NUMBER 1042• 8 SEPTEMBER • Reflection
As child and youth care practitioners, we find ourselves struggling and grappling with a lot of issues in our work. At times challenges look mammoth and insurmountable. Some workers are fortunate enough to receive supervision, which is important.
Others continue to grapple with issues alone, and have no opportunity to share and reflect on their experiences with others who are more experienced in the field. The young people and their families who we come into contact with deserve nothing but quality services. This is why I would like to look at the
term ‘REFLECT’ within the context of Child and Youth Care Work and explain why it is such an important process.
It is important to reflect on what we do with young people and their families. Does what we do make a difference in the lives of the young people? Is it done within the recognized national and international instruments, as well as in line with the code of ethics? Are the programs rendered ecological, relevant and appropriate? Do they prepare young people for life in their communities?
What kind of experiences do we go through from our work, whether positive or negative? What is the impact of this on our daily functioning and interactions with the young people and their families? If our experiences are negative why do we continue to recreate them again and again? Have we not received feedback from colleagues that these behaviours are not helping to better services, and ensure our personal and professional growth?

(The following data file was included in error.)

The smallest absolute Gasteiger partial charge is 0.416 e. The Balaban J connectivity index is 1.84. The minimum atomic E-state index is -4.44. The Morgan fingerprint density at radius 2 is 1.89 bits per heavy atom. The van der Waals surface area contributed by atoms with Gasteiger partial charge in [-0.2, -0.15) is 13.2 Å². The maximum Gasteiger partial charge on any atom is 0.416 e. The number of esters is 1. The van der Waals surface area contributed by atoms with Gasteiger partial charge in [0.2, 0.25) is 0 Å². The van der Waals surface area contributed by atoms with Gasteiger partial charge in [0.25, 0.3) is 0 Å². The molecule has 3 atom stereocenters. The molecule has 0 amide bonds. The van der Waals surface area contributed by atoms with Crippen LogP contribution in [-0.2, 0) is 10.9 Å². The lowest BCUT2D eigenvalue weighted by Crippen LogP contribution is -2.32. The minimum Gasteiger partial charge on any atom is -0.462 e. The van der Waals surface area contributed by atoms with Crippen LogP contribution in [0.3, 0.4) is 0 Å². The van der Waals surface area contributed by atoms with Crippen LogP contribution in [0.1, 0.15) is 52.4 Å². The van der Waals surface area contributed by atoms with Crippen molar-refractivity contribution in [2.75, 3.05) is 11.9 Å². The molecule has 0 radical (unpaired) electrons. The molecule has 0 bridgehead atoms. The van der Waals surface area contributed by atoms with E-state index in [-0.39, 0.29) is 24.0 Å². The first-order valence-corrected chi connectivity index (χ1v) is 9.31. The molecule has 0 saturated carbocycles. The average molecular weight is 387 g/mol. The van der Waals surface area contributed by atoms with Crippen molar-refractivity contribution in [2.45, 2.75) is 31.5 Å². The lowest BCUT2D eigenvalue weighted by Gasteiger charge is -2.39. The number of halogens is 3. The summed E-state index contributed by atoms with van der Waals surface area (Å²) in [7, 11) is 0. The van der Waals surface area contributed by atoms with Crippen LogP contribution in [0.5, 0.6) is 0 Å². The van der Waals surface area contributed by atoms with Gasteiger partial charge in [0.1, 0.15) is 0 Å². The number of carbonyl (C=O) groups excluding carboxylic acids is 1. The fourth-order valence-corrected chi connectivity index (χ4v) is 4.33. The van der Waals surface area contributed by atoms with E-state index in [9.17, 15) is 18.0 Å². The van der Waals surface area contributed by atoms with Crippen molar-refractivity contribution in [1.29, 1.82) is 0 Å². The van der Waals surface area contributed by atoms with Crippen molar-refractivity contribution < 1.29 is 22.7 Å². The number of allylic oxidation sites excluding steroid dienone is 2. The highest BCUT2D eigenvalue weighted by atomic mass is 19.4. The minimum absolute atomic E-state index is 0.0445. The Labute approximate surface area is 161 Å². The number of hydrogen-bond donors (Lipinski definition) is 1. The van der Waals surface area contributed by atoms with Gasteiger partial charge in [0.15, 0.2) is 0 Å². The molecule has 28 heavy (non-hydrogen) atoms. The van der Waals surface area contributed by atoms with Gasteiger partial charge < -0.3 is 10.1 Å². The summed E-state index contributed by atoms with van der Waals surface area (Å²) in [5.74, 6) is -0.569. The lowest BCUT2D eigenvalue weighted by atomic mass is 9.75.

Have we begun to familiarize ourselves with the legislation that informs our work, including national and international instruments? Do we ensure that we comply with these? Do we challenge others when rights are violated? Are we also familiar with our surrounding environments, particularly the areas from which our clients emanate? Do we develop this familiarity for the purposes of tapping the resources of these communities?
The kind of lessons we learn every day in our work settings are important to be recorded and documented. These are lessons and stories that could be shared amongst us and other professionals – for the purpose of developing intervention techniques that may assist our clients.
The reasons we pursue Child and Youth Care Work vary from one individual to another. Do we enjoy our job? Do we do it with pride and commitment? Are we prepared to walk the extra mile for our clients? We work with young people and their families, many of whom are very resilient. Are we resilient? Do we have the endurance, as well as the spirit to triumph over adversities?
We cannot begin to start talking about “care” if we do not take care of ourselves. “Care” in Child and Youth Care Work is an important component, which cannot be overemphasized. This Care is professional in nature, and how we provide it is different from the nanny or any other layperson providing it. Are we aware of the professional dimension in our care work?
Our interaction with the young people and their families often occurs within a short space of time. It is time bound. Has our intervention and contact made in the moment made a difference in the life of the young person and his/her family?
Moloto, N, D. (2005) The Importance of Reflection in Child and Youth Care Work, Child and Youth Care Vol. 23 (5) p.p. 12 –13